To say 2009 has been a tough year for Central Oregon’s largest employers is putting it mildly, and it’s not a topic that is freely discussed – of the 10 largest employers in the region only three would go on record to discuss how business has fared since October 2008, when the economy dramatically spiraled downward.
According to the most recent forecast released by Oregon’s Office of Economic Analysis, the first quarter of 2009 marks the fifth consecutive quarter of job losses across the state. The annualized drop of 8.2 percent is the largest quarterly employment decline since the second quarter of 1980. The year-over-year employment decline for the first quarter was 4.5 percent, compared to .4 percent at the end of first quarter 2007.
In the first quarter of 2009, almost all sectors either continued to lose jobs or had slower employment growth, according to the forecast. Only two broad job sectors experienced positive growth: education and health services. Four of the 10 largest employers in Central Oregon – Cascade Community Healthcare, Bend Memorial Clinic, Bend-La Pine Public Schools and the Redmond School District – fall into those categories, and while that doesn’t mean things are looking up for the region as a whole, it does provide a bit of a bright spot in the local economy.
Cascade Community Healthcare
In Central Oregon, Cascade Community Healthcare (CHC), operator of the St. Charles Medical Centers in Bend and Redmond, Pioneer Memorial Hospital in Prineville and Mountain View Hospital in Madras, is the largest employer in the region with close to 3,000 workers. So far, it has managed to get through the recession only eliminating 74 positions, although 45 full-time caregivers saw their hours reduced back in February when CHC took steps to control labor costs and capital spending, CHC Chief Executive Officer Jim Diegel said.
“From our perspective, there were two significant events impacting operations at the end of 2008,” Diegel said. “We saw a pretty serious deterioration in investment income during the last two quarters, especially in the fourth quarter. 2008 losses to our investment portfolio were somewhere in the amount of $30 million, a majority of that in the third and fourth quarters. The other major thing that happened was we saw what we call a softening of patient volumes, especially in the fourth quarter, and began to realize some toward the end of the third. Softening volumes in patient activity slowed down our inpatient service lines, and outpatient service areas slowed down too as people began losing jobs, health insurance or as they were becoming anxious in general about the economy. All of that contributed to volumes being pulled way back. I think we saw about a 5 percent reduction in inpatient and outpatient services during the fourth quarter.”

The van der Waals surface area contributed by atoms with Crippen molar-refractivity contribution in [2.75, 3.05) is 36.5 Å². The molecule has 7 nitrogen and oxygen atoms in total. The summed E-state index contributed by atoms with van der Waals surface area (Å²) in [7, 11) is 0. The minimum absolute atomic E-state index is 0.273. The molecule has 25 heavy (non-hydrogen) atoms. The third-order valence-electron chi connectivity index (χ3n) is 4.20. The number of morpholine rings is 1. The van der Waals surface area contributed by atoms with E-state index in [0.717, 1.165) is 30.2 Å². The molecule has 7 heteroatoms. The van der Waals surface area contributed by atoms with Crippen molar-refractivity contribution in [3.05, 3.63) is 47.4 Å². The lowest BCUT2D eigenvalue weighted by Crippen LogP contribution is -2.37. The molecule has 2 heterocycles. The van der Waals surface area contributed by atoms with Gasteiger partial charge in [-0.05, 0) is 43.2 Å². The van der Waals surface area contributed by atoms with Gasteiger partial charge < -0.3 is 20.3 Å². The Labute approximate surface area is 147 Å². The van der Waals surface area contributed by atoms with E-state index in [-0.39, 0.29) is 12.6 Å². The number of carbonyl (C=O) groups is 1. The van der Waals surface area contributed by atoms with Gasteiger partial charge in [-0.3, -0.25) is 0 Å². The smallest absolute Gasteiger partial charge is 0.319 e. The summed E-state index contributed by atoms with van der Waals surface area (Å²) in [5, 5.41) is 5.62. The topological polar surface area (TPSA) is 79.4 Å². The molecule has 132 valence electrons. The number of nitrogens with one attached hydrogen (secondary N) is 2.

That was not just specific to Central Oregon; it happened at other hospitals throughout the state and the nation. According to the American Hospital Association, nearly half of U.S. hospitals reported they have cut staff. Recent employment information from the Bureau of Labor Statistics also confirms that hospital employment is no longer growing and that the number of mass layoffs for hospitals reported in February 2009 was more than double what it was during the same period in 2008.
Incidentally, enrollment in Central Oregon Community College’s nursing program is at an all-time high.
The majority of hospitals reported that fewer patients are seeking inpatient and elective services; however, many hospitals are seeing more patients covered by Medicaid and other public programs for those in need. Need for hospital-subsidized services such as clinics, screenings and outreach is increasing even as charitable contributions (hospitals paying for care patients cannot afford) are down for many hospitals, according to the AHA survey.
“Today’s findings signal what many of us in health care are concerned about – people put off care when they lose their job, which can complicate health care issues for many down the road,” AHA President and CEO Rich Umbdenstock said. “At the same time, the fact that hospitals are cutting staff challenges the notion that hospitals are recession proof.”
Diegel said the recession has affected morale among caregivers at CHC, although a majority of the company’s employees understand what is happening.
“That pain has shown up in our workforce, there’s no doubt,” Diegel said. “People are discouraged but at the same time many caregivers are thankful they are still employed. At the same time, our patient satisfaction numbers are actually improving. During a time when we are trimming staff and people are taking pay cuts what that tells me is our staff is resilient and is not letting their disappointment show up at bedside or at the point of service. It’s very easy to be angry at what is unfolding around you.”
Redmond Economic Development Manager Jon Stark said he’s aware of similar situations throughout Central Oregon.
“(Large employers) looking at ways to retain their top performers through reduced hours or shifts has been difficult, although there aren’t a lot of additional opportunities for people to move on even as top performers,” Stark said.
Bend Memorial Clinic